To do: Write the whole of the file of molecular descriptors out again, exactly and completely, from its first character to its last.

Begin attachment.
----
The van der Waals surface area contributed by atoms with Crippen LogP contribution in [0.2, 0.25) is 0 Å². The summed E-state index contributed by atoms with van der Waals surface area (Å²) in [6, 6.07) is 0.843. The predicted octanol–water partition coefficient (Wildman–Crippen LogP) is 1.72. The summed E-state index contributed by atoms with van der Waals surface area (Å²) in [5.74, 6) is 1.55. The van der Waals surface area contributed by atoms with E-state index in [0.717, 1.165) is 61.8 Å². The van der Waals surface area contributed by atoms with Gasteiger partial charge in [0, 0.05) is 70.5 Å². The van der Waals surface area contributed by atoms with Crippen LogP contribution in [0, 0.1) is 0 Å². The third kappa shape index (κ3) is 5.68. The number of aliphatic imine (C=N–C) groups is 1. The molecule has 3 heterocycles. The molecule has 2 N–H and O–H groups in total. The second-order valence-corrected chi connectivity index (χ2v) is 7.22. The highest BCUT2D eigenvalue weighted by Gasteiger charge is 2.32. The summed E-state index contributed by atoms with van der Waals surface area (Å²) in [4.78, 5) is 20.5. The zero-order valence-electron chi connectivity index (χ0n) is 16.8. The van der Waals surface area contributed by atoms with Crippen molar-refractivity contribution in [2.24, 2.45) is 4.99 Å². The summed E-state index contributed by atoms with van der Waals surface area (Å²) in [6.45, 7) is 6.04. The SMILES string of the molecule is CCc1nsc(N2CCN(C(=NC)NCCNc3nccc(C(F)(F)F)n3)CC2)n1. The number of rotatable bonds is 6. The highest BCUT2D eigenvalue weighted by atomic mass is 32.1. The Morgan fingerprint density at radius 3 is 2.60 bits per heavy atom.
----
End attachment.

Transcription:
The van der Waals surface area contributed by atoms with Crippen LogP contribution in [0.2, 0.25) is 0 Å². The summed E-state index contributed by atoms with van der Waals surface area (Å²) in [6, 6.07) is 0.843. The predicted octanol–water partition coefficient (Wildman–Crippen LogP) is 1.72. The summed E-state index contributed by atoms with van der Waals surface area (Å²) in [5.74, 6) is 1.55. The van der Waals surface area contributed by atoms with E-state index in [0.717, 1.165) is 61.8 Å². The van der Waals surface area contributed by atoms with Gasteiger partial charge in [0, 0.05) is 70.5 Å². The van der Waals surface area contributed by atoms with Crippen LogP contribution in [0, 0.1) is 0 Å². The third kappa shape index (κ3) is 5.68. The number of aliphatic imine (C=N–C) groups is 1. The molecule has 3 heterocycles. The molecule has 2 N–H and O–H groups in total. The second-order valence-corrected chi connectivity index (χ2v) is 7.22. The highest BCUT2D eigenvalue weighted by Gasteiger charge is 2.32. The summed E-state index contributed by atoms with van der Waals surface area (Å²) in [4.78, 5) is 20.5. The zero-order valence-electron chi connectivity index (χ0n) is 16.8. The van der Waals surface area contributed by atoms with Crippen molar-refractivity contribution in [2.24, 2.45) is 4.99 Å². The summed E-state index contributed by atoms with van der Waals surface area (Å²) in [6.45, 7) is 6.04. The SMILES string of the molecule is CCc1nsc(N2CCN(C(=NC)NCCNc3nccc(C(F)(F)F)n3)CC2)n1. The number of rotatable bonds is 6. The highest BCUT2D eigenvalue weighted by atomic mass is 32.1. The Morgan fingerprint density at radius 3 is 2.60 bits per heavy atom.